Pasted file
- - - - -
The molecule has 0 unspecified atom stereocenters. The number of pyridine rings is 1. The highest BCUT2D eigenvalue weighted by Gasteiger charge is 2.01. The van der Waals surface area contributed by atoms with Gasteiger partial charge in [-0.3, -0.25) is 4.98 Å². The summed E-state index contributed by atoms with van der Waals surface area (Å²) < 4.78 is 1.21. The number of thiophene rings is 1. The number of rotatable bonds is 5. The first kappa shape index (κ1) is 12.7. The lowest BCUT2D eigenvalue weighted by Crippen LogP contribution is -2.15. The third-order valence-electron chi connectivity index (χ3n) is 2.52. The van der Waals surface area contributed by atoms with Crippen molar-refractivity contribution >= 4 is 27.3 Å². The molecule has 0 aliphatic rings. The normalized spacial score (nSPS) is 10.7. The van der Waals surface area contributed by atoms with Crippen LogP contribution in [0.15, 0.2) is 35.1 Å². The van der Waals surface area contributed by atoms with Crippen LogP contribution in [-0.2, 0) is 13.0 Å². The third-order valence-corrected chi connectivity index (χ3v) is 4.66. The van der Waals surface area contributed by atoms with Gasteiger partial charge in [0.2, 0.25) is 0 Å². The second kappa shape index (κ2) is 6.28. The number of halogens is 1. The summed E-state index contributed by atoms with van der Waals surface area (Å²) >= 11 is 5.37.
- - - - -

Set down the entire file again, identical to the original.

The molecule has 0 unspecified atom stereocenters. The number of pyridine rings is 1. The highest BCUT2D eigenvalue weighted by Gasteiger charge is 2.01. The van der Waals surface area contributed by atoms with Gasteiger partial charge in [-0.3, -0.25) is 4.98 Å². The summed E-state index contributed by atoms with van der Waals surface area (Å²) < 4.78 is 1.21. The number of thiophene rings is 1. The number of rotatable bonds is 5. The first kappa shape index (κ1) is 12.7. The lowest BCUT2D eigenvalue weighted by Crippen LogP contribution is -2.15. The third-order valence-electron chi connectivity index (χ3n) is 2.52. The van der Waals surface area contributed by atoms with Crippen molar-refractivity contribution >= 4 is 27.3 Å². The molecule has 0 aliphatic rings. The normalized spacial score (nSPS) is 10.7. The van der Waals surface area contributed by atoms with Crippen LogP contribution in [0.15, 0.2) is 35.1 Å². The van der Waals surface area contributed by atoms with Crippen LogP contribution in [-0.2, 0) is 13.0 Å². The third-order valence-corrected chi connectivity index (χ3v) is 4.66. The van der Waals surface area contributed by atoms with Gasteiger partial charge in [0.2, 0.25) is 0 Å². The second kappa shape index (κ2) is 6.28. The number of halogens is 1. The summed E-state index contributed by atoms with van der Waals surface area (Å²) >= 11 is 5.37.